Trump Again Seeks to End Funding for Earthquake Early Warning System

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Mexico City got a substantial warning before the shaking from a distant earthquake arrived Friday — some 30 to 60 seconds broadcast over loudspeakers from an earthquake early warning system.

Crushed cars sit underneath a collapsed apartment building in the 19100 block of Victory Boulevard after the 1994 Northridge earthquake. (Credit: Boris Yaro / Los Angeles Times)
Crushed cars sit underneath a collapsed apartment building in the 19100 block of Victory Boulevard after the 1994 Northridge earthquake. (Credit: Boris Yaro / Los Angeles Times)

It was another success for Mexico City’s earthquake warning system — one which California, Oregon and Washington state still lack, and one that is an ongoing target for elimination by President Trump.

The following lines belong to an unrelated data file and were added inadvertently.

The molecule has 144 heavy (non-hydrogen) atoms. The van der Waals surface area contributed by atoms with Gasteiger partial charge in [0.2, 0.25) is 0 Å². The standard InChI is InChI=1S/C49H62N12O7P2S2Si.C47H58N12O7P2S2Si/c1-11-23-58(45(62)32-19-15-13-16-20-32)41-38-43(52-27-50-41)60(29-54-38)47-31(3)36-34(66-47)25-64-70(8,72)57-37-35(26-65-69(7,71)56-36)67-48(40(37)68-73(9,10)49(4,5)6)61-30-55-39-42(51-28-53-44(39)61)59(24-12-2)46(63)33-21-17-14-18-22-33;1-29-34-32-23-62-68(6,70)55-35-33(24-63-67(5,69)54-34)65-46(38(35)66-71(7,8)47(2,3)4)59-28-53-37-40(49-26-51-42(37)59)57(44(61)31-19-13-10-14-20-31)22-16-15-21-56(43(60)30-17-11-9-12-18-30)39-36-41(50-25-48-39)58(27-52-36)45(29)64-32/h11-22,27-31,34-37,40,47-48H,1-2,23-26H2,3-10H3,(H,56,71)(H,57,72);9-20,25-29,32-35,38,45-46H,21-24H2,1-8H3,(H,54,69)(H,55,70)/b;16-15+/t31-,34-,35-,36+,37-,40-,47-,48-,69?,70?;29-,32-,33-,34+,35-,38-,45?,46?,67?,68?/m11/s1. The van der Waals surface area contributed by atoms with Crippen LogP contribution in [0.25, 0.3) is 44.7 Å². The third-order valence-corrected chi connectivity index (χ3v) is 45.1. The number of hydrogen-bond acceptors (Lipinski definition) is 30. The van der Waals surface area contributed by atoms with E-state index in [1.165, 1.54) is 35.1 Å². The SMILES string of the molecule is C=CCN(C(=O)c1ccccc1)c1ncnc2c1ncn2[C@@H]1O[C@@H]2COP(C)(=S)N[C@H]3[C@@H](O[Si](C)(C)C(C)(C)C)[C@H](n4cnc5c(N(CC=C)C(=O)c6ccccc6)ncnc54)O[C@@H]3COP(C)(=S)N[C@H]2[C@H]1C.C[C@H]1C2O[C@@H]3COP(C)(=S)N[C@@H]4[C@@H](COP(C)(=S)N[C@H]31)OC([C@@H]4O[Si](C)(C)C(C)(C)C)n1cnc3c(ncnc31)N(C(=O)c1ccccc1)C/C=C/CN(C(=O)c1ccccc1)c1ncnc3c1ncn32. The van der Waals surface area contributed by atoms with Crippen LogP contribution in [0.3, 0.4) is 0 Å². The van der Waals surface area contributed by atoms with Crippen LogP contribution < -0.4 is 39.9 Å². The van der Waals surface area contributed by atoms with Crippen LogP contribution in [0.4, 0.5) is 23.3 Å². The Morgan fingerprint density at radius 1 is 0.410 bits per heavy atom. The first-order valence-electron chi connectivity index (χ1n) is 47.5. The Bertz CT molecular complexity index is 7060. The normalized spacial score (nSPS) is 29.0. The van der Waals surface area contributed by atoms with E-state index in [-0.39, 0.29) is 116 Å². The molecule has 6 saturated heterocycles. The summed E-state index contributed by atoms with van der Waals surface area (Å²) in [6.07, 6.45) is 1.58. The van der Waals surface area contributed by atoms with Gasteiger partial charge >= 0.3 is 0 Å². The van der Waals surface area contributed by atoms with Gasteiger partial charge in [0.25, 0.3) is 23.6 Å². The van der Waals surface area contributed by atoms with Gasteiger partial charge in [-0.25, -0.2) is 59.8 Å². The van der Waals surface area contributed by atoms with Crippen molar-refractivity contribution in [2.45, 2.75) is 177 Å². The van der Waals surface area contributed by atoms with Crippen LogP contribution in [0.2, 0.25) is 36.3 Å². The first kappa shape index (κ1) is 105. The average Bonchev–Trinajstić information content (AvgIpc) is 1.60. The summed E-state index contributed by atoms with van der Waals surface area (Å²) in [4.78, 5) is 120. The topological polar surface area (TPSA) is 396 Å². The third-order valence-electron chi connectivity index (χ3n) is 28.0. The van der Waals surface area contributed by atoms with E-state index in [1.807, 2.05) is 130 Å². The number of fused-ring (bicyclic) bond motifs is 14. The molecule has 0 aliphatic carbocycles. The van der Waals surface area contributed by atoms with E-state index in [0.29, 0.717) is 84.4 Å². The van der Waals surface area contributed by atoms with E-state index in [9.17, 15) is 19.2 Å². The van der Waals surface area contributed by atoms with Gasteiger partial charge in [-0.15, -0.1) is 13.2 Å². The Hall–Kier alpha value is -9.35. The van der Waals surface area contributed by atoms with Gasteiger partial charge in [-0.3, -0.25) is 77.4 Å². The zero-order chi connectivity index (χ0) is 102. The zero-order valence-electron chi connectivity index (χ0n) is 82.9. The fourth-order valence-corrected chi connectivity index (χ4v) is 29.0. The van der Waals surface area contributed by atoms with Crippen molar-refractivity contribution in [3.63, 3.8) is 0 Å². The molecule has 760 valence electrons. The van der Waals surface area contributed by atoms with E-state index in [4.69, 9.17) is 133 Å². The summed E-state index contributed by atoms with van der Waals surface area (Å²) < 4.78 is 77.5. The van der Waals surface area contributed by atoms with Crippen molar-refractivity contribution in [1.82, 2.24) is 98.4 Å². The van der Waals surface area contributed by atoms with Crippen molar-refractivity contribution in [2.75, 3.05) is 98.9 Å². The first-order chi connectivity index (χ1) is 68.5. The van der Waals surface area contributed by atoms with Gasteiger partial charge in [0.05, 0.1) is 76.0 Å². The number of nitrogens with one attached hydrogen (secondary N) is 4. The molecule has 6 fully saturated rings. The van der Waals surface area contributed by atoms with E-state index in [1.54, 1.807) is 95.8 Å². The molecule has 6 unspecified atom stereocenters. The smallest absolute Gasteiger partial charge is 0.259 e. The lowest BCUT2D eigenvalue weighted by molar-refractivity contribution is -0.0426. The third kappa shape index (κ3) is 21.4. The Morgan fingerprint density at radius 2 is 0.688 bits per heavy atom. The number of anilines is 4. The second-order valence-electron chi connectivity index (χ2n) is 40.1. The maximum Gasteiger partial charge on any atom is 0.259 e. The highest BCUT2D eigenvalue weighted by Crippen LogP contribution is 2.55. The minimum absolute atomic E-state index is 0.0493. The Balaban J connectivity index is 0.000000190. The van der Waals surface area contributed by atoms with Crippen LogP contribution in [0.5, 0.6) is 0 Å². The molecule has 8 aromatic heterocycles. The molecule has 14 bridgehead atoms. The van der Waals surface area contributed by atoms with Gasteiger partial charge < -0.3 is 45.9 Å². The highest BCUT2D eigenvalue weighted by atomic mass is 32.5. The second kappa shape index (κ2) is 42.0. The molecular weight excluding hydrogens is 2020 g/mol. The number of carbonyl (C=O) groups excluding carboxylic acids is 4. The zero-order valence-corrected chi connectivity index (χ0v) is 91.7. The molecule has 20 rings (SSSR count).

The Trump administration’s budget proposal released last week again zeroed out funding for the earthquake early warning program administered by the U.S. Geological Survey.

The president’s budget proposal for the fiscal year that begins Oct. 1 requested about $13 million less for the federal government’s earthquake hazards program, including $10.2 million for the earthquake early warning program. The administration also proposed reducing staff for the USGS’s earthquake hazards program from 240 to 222, including 15 positions that staff the earthquake early warning program.

Read the full story on LATimes.com.

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